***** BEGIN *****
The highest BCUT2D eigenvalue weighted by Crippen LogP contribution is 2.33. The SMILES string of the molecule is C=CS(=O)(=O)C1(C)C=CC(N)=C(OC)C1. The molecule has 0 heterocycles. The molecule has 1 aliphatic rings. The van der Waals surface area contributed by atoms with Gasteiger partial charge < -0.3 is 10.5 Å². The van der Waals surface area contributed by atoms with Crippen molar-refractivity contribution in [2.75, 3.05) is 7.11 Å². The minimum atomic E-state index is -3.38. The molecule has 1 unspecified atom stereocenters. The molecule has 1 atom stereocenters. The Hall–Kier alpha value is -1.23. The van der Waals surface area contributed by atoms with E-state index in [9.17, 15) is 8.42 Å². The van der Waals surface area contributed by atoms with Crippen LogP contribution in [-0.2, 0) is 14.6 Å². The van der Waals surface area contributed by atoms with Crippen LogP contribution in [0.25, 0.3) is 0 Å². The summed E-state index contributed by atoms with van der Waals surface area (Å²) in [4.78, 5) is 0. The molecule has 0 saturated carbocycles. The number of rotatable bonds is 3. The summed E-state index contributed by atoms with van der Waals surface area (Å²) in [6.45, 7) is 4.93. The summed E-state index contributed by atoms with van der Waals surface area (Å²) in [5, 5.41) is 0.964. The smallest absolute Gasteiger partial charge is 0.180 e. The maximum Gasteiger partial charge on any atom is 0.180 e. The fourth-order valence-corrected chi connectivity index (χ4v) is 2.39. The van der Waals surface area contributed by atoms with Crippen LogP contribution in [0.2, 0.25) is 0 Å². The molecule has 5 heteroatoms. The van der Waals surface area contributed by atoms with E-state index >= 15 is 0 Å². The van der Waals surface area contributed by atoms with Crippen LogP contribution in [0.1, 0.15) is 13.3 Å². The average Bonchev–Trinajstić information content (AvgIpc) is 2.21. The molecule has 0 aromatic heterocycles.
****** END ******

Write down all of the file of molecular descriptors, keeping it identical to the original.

The highest BCUT2D eigenvalue weighted by Crippen LogP contribution is 2.33. The SMILES string of the molecule is C=CS(=O)(=O)C1(C)C=CC(N)=C(OC)C1. The molecule has 0 heterocycles. The molecule has 1 aliphatic rings. The van der Waals surface area contributed by atoms with Gasteiger partial charge < -0.3 is 10.5 Å². The van der Waals surface area contributed by atoms with Crippen molar-refractivity contribution in [2.75, 3.05) is 7.11 Å². The minimum atomic E-state index is -3.38. The molecule has 1 unspecified atom stereocenters. The molecule has 1 atom stereocenters. The Hall–Kier alpha value is -1.23. The van der Waals surface area contributed by atoms with E-state index in [9.17, 15) is 8.42 Å². The van der Waals surface area contributed by atoms with Crippen LogP contribution in [-0.2, 0) is 14.6 Å². The van der Waals surface area contributed by atoms with Crippen LogP contribution in [0.25, 0.3) is 0 Å². The summed E-state index contributed by atoms with van der Waals surface area (Å²) in [4.78, 5) is 0. The molecule has 0 saturated carbocycles. The number of rotatable bonds is 3. The summed E-state index contributed by atoms with van der Waals surface area (Å²) in [6.45, 7) is 4.93. The summed E-state index contributed by atoms with van der Waals surface area (Å²) in [5, 5.41) is 0.964. The smallest absolute Gasteiger partial charge is 0.180 e. The maximum Gasteiger partial charge on any atom is 0.180 e. The fourth-order valence-corrected chi connectivity index (χ4v) is 2.39. The van der Waals surface area contributed by atoms with Crippen LogP contribution in [0.2, 0.25) is 0 Å². The molecule has 5 heteroatoms. The van der Waals surface area contributed by atoms with E-state index >= 15 is 0 Å². The van der Waals surface area contributed by atoms with Crippen LogP contribution in [0.1, 0.15) is 13.3 Å². The average Bonchev–Trinajstić information content (AvgIpc) is 2.21. The molecule has 0 aromatic heterocycles.